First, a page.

Gnathochilarium unusual ( Fig. 48E View Figure 48 ). Lamellae linguales each with two standard setae located behind one another. Stipites each with three apical setae. Mentum basally subdivided by a conspicuous suture ( Figs 48E View Figure 48 , 52D View Figure 52 ). Stipites towards mentum with a wide sclerotized ledge ( Fig. 48E View Figure 48 ). Hypopharyngeal crest with a field of spine-like structures. Number of sensilla on central pads not counted.

Mandible: external tooth simple, rounded; mesal tooth with three cusps. Six pectinate lamellae. Molar plate with few (6 or 7) transverse furrows, anterior three furrows enlarged, posterior furrows minute.

Collum: smooth, laterally not protruding as far as body ring 2 ( Fig. 48A View Figure 48 ).

Body rings: dorsally and laterally smooth, meso- and metazona ventrally with numerous transverse impressions. Ozopores starting at ring 6, touching suture between mesozona and metazona ( Fig. 48C View Figure 48 ).

Telson: preanal process absent. Anal valves with neither lips, nor grooves, nor micropunctation, but posteriorly elongated. Subanal scale inconspicuous ( Figs 48D View Figure 48 , 50C View Figure 50 , 51C View Figure 51 ).

Legs: coxae 1 and 2 elongated and fused with sternum, podomeres from prefemur to tarsus in both sexes each with 4–10 ventral/mesal setae. First leg pair longer than second ( Fig. 52A View Figure 52 ). Tarsus 2 with only small claw, but 3–6 ventral spines. Length of midbody legs (with exception of O. subterraneus where leg length is reduced) circa 1.2 times body diameter in males ( Fig. 48F View Figure 48 ) and 0.8 times body diameter in females. Each podomere with an apical, ventral seta. Coxae 3 and beyond of cylindrical shape ( Fig. 48F View Figure 48 ). Tarsus with a stout dorso-apical seta and five pairs of ventral setae.

Male sexual characters: coxae 3 and 4 in some species elongated into short cylindrical cone ( Figs 48B View Figure 48 , 51B View Figure 51 ).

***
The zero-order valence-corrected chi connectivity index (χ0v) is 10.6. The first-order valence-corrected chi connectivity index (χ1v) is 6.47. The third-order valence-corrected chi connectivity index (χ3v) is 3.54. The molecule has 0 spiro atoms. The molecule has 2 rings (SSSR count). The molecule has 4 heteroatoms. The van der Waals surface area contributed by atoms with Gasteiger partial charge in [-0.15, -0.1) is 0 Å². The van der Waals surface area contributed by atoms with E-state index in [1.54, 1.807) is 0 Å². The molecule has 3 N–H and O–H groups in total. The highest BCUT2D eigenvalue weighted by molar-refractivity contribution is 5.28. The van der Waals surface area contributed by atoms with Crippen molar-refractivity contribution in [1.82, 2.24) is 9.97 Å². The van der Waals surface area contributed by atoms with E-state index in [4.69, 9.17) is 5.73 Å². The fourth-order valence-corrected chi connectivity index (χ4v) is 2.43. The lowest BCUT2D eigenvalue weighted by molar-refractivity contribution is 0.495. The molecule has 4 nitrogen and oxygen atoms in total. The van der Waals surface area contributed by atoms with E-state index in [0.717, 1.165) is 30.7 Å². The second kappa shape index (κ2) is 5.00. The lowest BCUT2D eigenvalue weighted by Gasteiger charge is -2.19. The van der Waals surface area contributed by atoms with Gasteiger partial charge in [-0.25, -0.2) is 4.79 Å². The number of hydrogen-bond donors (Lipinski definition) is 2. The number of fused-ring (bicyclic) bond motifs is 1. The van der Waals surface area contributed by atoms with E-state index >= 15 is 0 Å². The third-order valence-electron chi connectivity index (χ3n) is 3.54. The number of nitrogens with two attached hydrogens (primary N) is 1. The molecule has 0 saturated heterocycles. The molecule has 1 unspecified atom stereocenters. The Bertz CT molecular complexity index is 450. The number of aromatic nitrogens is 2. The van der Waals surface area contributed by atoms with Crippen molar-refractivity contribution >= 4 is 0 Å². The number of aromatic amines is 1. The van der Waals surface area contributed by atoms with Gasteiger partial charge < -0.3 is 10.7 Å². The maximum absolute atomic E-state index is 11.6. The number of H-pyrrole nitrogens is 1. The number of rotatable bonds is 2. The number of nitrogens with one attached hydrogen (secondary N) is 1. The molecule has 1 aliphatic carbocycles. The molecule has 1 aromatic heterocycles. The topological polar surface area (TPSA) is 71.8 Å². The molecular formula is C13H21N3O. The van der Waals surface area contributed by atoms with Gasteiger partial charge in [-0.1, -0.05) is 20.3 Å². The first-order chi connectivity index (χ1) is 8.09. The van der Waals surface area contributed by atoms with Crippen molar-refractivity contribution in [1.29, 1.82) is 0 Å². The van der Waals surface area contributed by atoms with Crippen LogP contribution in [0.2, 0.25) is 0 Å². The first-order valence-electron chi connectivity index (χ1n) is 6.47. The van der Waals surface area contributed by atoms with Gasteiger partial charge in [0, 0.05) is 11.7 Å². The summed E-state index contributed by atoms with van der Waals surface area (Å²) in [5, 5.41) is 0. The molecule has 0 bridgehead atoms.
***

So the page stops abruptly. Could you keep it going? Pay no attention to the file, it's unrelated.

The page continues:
Anterior gonopods: median sternal projection triangular, with a wide, well-rounded tip ( Fig. 48G View Figure 48 ). Sternite in most species longer than coxite. Coxite without a process, in anterior view well-visible, in posterior view only laterally present ( Figs 48H View Figure 48 , 51F View Figure 51 ). Telopodite diverse inside the genus, see species-specific descriptions.

Posterior gonopods in situ almost completely covered by anterior gonopod coxite and telopodite. Posterior gonopods coxite and telopodite completely fused, but suture partly visible ( Fig. 48J View Figure 48 ). Sternite sclerotized and well-visible ( Fig. 48J View Figure 48 ). Coxite protruding into a short stem towards telopodite, basally with a single spermatic groove. Telopodite as long and as wide as coxite ( Fig. 48J View Figure 48 ), the former arranged face-to-face with one another. Shape of telopodite species-specific, but apically always with a large, swollen membranous area (v in Figs 48J View Figure 48 , 50F View Figure 50 , 51G View Figure 51 , 52H). Sperm canal discharging mesally, basal to membranous area (w in Figs 48J View Figure 48 , 50F View Figure 50 , 51G View Figure 51 , 52H).

Female sexual characters: vulva simple, bivalve-like, with a small, poorly sclerotized operculum at base. Posterior valve apically overlapping anterior one, both smooth, sensory cones absent. Towards opening, basally on each valve are two or three rows of setae.

Etymology: Ostinobolus , masculine, consists of Ostino - referring to the superficial resemblance of the posterior gonopods to a human femur bone, and -bolus.












Ostinobolus Wesener

Wesener, Thomas, Enghoff, Henrik & Sierwald, Petra 2009

O. stellaris

Wesener & Enghoff & Sierwald 2009

O. montanus

Wesener & Enghoff & Sierwald 2009

O. subterraneus

Wesener & Enghoff & Sierwald 2009